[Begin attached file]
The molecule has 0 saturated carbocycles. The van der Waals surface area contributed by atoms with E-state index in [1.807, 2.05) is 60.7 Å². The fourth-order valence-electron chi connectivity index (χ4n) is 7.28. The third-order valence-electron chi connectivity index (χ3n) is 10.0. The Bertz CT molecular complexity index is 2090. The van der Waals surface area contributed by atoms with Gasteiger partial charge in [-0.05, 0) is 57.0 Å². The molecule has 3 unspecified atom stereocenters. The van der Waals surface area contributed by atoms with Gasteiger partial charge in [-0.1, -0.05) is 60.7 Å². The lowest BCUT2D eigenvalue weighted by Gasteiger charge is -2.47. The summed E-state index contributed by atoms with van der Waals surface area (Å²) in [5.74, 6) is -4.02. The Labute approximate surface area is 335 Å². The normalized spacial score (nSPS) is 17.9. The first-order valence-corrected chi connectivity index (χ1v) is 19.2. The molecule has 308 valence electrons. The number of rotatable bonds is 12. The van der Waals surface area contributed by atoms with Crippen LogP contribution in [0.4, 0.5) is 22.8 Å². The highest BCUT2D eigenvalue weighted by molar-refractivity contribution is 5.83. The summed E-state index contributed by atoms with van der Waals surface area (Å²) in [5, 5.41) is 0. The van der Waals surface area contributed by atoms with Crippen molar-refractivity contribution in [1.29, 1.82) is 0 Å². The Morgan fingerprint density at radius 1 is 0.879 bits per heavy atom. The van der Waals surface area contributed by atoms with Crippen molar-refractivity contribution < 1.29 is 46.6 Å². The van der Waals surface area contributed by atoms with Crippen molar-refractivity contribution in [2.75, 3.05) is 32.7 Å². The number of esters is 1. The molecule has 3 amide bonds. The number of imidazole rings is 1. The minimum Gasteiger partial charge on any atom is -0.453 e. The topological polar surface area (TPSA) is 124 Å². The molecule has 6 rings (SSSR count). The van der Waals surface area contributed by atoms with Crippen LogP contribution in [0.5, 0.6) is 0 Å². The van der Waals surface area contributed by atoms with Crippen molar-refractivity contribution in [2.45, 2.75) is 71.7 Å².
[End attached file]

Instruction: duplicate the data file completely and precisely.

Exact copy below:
The molecule has 0 saturated carbocycles. The van der Waals surface area contributed by atoms with E-state index in [1.807, 2.05) is 60.7 Å². The fourth-order valence-electron chi connectivity index (χ4n) is 7.28. The third-order valence-electron chi connectivity index (χ3n) is 10.0. The Bertz CT molecular complexity index is 2090. The van der Waals surface area contributed by atoms with Gasteiger partial charge in [-0.05, 0) is 57.0 Å². The molecule has 3 unspecified atom stereocenters. The van der Waals surface area contributed by atoms with Gasteiger partial charge in [-0.1, -0.05) is 60.7 Å². The lowest BCUT2D eigenvalue weighted by Gasteiger charge is -2.47. The summed E-state index contributed by atoms with van der Waals surface area (Å²) in [5.74, 6) is -4.02. The Labute approximate surface area is 335 Å². The normalized spacial score (nSPS) is 17.9. The first-order valence-corrected chi connectivity index (χ1v) is 19.2. The molecule has 308 valence electrons. The number of rotatable bonds is 12. The van der Waals surface area contributed by atoms with Crippen LogP contribution in [0.4, 0.5) is 22.8 Å². The highest BCUT2D eigenvalue weighted by molar-refractivity contribution is 5.83. The summed E-state index contributed by atoms with van der Waals surface area (Å²) in [5, 5.41) is 0. The van der Waals surface area contributed by atoms with Crippen molar-refractivity contribution in [1.29, 1.82) is 0 Å². The Morgan fingerprint density at radius 1 is 0.879 bits per heavy atom. The van der Waals surface area contributed by atoms with Crippen molar-refractivity contribution < 1.29 is 46.6 Å². The van der Waals surface area contributed by atoms with Crippen molar-refractivity contribution in [2.75, 3.05) is 32.7 Å². The number of esters is 1. The molecule has 3 amide bonds. The number of imidazole rings is 1. The minimum Gasteiger partial charge on any atom is -0.453 e. The topological polar surface area (TPSA) is 124 Å². The molecule has 6 rings (SSSR count). The van der Waals surface area contributed by atoms with Crippen LogP contribution in [0.5, 0.6) is 0 Å². The van der Waals surface area contributed by atoms with Crippen molar-refractivity contribution in [2.45, 2.75) is 71.7 Å².